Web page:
The Foreign Service Journal, November 2018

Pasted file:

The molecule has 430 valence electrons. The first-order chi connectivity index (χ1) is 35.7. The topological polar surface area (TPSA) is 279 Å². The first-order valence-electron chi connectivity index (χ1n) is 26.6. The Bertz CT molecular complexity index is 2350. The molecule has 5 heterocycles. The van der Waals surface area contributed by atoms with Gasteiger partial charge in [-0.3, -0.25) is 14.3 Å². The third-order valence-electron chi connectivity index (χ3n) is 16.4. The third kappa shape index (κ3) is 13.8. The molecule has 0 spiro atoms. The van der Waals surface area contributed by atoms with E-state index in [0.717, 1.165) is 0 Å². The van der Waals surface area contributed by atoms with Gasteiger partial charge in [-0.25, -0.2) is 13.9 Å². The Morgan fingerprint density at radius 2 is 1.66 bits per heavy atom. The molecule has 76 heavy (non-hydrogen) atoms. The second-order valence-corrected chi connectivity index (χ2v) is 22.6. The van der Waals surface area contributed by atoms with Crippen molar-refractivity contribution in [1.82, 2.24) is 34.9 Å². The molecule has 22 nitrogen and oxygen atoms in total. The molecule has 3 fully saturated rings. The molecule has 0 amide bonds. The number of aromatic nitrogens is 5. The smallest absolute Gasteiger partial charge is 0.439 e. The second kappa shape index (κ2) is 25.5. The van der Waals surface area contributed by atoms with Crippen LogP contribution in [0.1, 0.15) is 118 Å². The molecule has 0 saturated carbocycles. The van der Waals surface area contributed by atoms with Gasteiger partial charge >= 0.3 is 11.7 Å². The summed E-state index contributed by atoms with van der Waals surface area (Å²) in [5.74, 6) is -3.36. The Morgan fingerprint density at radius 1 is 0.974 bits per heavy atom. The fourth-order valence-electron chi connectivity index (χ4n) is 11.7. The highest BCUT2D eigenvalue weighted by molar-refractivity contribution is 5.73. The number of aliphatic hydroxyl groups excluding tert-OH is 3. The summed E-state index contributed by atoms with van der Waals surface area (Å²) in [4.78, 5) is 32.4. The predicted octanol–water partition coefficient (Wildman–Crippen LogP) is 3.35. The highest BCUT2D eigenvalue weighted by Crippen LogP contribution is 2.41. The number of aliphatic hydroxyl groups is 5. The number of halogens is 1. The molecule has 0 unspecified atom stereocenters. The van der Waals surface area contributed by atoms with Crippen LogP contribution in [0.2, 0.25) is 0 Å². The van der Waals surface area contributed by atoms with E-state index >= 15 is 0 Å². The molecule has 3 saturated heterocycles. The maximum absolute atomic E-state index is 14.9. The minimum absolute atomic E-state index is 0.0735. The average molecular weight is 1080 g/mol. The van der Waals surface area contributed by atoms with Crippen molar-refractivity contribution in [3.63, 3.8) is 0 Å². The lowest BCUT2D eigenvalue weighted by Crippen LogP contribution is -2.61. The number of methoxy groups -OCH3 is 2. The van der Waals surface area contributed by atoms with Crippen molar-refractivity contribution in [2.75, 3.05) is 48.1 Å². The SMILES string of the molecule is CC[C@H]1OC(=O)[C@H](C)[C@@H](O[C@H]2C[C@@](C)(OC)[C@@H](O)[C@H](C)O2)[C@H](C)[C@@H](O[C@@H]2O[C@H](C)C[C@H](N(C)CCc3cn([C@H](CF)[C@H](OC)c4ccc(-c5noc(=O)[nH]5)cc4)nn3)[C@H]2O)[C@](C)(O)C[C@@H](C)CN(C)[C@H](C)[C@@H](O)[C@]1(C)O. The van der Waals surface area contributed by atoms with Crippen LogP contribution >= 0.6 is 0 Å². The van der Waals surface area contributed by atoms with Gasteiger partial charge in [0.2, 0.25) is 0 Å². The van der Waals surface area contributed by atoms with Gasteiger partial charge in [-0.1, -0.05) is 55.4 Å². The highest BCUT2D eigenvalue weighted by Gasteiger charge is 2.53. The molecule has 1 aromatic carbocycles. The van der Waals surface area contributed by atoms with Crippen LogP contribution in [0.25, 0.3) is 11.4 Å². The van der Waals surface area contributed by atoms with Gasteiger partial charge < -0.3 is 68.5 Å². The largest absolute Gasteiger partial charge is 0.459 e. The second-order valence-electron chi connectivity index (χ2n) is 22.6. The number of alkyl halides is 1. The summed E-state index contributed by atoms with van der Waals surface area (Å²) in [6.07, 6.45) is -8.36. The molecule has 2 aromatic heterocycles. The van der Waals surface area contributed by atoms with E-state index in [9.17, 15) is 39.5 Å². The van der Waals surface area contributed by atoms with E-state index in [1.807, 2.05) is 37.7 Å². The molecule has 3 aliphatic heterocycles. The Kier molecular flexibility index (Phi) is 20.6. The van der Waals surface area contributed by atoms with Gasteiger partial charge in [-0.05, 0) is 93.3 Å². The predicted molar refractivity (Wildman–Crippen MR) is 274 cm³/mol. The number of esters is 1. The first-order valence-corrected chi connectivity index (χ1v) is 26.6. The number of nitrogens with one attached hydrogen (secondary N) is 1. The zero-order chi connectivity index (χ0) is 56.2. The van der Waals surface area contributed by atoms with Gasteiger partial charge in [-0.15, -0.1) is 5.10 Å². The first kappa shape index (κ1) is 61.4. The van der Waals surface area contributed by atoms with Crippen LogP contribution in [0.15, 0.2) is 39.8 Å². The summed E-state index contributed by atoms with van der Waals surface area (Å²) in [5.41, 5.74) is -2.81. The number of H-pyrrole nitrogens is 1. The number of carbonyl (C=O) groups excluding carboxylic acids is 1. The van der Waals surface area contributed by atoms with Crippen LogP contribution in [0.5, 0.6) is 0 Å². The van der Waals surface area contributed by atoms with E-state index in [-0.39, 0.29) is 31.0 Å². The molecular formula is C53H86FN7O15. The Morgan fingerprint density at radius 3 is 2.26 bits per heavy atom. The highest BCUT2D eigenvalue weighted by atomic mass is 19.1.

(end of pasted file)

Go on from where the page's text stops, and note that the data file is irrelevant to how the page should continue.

72 NOVEMBER 2018 | THE FOREIGN SERVICE JOURNAL Working in Concert with State to Advance Economic Security In the best-run U.S. embassies, commercial officers work closely with their State economic officer counterparts to advise the U.S. ambassador on all business-related matters. The Department of Com- merce has a small career For- eign Service, with roughly 250 Foreign Service officers and 750 local trade professionals based in the 76 countries that account for 90 percent of U.S. export sales. In contributing to U.S. economic security, these commercial officers have two advantages. First, they are tied at the hip to 275 com- mercial trade specialists in 106 U.S. cities, who work with more than 30,000 American companies to help them grow through exporting. Second, they are laser- focused on solving problems for these U.S. companies and measure themselves based on the companies’ results. Their business model, whether it is helping a company find a trustworthy local partner or knocking down a market bar- rier for them, is client-driven and measurable. It is, in a word, transactional. In the best-run U.S. embas- sies, commercial officers work closely with their State economic officer counterparts to advise the U.S. ambas- sador on all business-related matters. There is substan- tial overlap in the roles that economic officers and com- mercial officers play. If a U.S. company wants assistance with a private-sector outcome in a country or is seeking help to win a foreign government contract, the commercial officer takes the lead. Other U.S. government agencies assist on an ad hoc basis—the defense attaché, for instance, might help win foreign defense sales. In other circumstances, such as when a U.S. com- pany faces an unfair trade or investment barrier, U.S. national interests are best served by commercial and economic officers working in concert. The reason is simple. Economic officers take the lead on longer-term, transfor- mational issues that matter immensely to the general economic health and stability of a country. If there is cor- ruption in the court system, and intellectual property and copyrights can’t be protected, then investment and job growth will suffer. Commercial officers tend to be client-centric and want to solve problems immedi- ately. They tend to accept the overall business climate as it is and work to make the best of it for each American company. Economic officers want to change that climate for the better, which takes more time. And it can be more challenging to measure long- term progress. Having both perspectives on one team can bring about a better solution. U.S. ambassadors need both skill sets on their coun- try teams. At its best, this teamwork delivers incredible dividends, both in the short Views and opinions expressed in this column are solely those of the AFSA FCS VP. Contact: | (202) 482-9088 FCS VP VOICE | BY DANIEL CROCKER AFSA NEWS term for U.S. company relief and in the long term for an improved investment climate that creates sustainable and broad-based economic growth. This growth creates more markets for U.S. exports, which, in turn, creates more jobs in the United States. The administration and Congress should insist on having strong commercial and economic teams in place around the world. They should set expectations high for tackling unfair trade, at both the transactional and trans- formational level. And they should insist that commercial and economic officers work together closely. Even in coun- tries where we already have trade agreements, that is the single most cost-effective way to ensure that export-driven growth continues to create U.S. jobs. n NEWS BRIEF 16 , 9 1 4 ! In September, AFSA hit a newmilestone when we signed up member number 16,914. This newmem- ber brought AFSA to its highest level of member- ship ever, going back to our founding in 1924. At a time when the Foreign Service has shrunk by more than 3 percent as a result of restricted promotions, frozen entry-level hiring and an exodus of senior leaders, we are grateful that our members—the Foreign Service—have demon- strated their support for AFSA and our work.We are the voice of the Foreign Service, and each new member makes that voice stronger. We will continue to listen to you—through structured conversations, surveys, interactions and happy hours and other AFSA events—to ensure that we understand your aspirations and concerns and will continue to be an effective advocate for a strong professional career Foreign Service. n